Supporters of this strategic shift argue that this adjustment represents a more pragmatic approach. It underscores the importance of striking a balance between environmental objectives and economic growth. Polling by YouGov reinforces this, with one poll highlighting that 50% of British adults support the delay in the implementation of the petrol and diesel car ban. Indeed, the recent Conservative Party by-election victory in Boris Johnson’s former constituency of Uxbridge and South Ruislip, where the Conservatives opposed Labour Mayor Sadiq Khan’s expansion of the Ultra-Low Emissions Zone (ULEZ), further fueled this argument.
Although the announcement to delay the ban on petrol and diesel cars faces scrutiny, it's important to retain perspective; despite this decision, the UK remains in alignment with the EU's target. While the government has scaled back on some climate commitments, businesses should remain assured that a strategic commitment to net-zero climate policy remains.
Nevertheless, as we approach COP28, any push to implement ambitious climate pledges by the UK will be met with skepticism given the perception that the UK is not pulling its weight.
In the European Union
With the replacement of Frans Timmermans as European climate chief by former Dutch Foreign Minister and former leader of the Dutch Christian Democratic party, Wopke Hoekstra, some fear that the EU has lost its “green steering wheel” ahead of COP28. The nomination also raised concerns among environmental NGOs, given that fossil fuel giant Shell was once Hoekstra’s employer.
Furthermore, though EU Member States signaled their ambition at COP27 in Egypt to increase the 2030 greenhouse gas emission reduction target to 57 percent, an agreement on the EU’s pledge has still yet to materialize. Nevertheless, a meeting of the 27 environment ministers on October 16 led to several commitments.
Member States stressed the need to phase out of unabated fossil fuels before 2050 and to end fossil fuel subsidies to accelerate the transition to a climate-neutral economy. Additionally, Member States suggest tripling the renewable energy capacity to 11,000 TW and doubling energy efficiency by 2030. These aspirations are deemed essential to the transition to a green energy system that supports developing countries in their transitions towards climate neutrality.
More worryingly, the EU and its Member States face criticism over climate measures, with French Ecological Transition Minister Christophe Béchu calling them “soaring indicators of climatoskepticism, or climatorelativism.” The centre-right European People’s Party (EPP) was quick to jump on the bandwagon, with German European Parliament Member Manfred Weber stating that a “deep divide” has emerged between “politicians who believe climate and nature considerations outweigh all other concerns, and those who look for a balance between the impact of climate change and the people of Europe.”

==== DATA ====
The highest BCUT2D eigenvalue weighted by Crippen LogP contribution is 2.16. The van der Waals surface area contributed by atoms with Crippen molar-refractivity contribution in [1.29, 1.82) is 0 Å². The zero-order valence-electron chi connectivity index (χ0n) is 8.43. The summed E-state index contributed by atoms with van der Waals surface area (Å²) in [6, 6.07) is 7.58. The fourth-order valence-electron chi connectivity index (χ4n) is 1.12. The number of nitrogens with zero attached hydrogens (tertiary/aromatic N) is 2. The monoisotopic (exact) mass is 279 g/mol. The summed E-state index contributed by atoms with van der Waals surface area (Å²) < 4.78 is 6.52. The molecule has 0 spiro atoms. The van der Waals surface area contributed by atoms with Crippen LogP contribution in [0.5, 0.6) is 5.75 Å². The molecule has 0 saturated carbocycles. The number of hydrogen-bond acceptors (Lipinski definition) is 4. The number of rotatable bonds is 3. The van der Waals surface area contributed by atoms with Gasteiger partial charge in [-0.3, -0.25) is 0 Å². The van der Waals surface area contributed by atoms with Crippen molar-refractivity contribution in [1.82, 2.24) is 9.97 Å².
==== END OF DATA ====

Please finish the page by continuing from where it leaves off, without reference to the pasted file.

This growing schism, demonstrated during the European Parliament negotiations on the proposal for a Nature Restoration Law, is likely to persist. The roadmap to European elections, scheduled for June 6-9 2024, reveals the shift underway in the EU, with political groups facing difficulties in reaching a majority. The “governance parties” of the centre-right (EPP), liberals (Renew Europe), and centre-left (Socialists & Democrats) could count between 55%-60% of seats, less than in the past elections.
With these forecasts, the European Parliament may change its approach toward industrial regulation, moving in a free market direction which could hamper the EU Green Deal, despite it being enshrined in EU law. Similarly, EU Member State leaders might be extra-conscious of their climate commitments, including at COP28, ahead of the 2024 elections.
The road to COP28 will be paved by uncertainty, as the UK and EU try to reach a green consensus given upcoming elections. Despite the struggle to balance green commitment and ambition with green skepticism, the UK and the EU might nevertheless seek to position themselves as ambitious parties during the COP28 negotiations.
For business, this means that the negotiations taking place at the Expo City in Dubai is critical. While the opportunity to engage during these negotiations will be limited, key sectors should continue to seek to have a framework that will shape “the how” and maintain scope for local flexibility and innovation. Companies should seek to demonstrate engagement and provide constructive support as core allies to governments, constructing long-term relationships with key decision-makers that allow emerging issues and key points of contention to be addressed during the negotiations.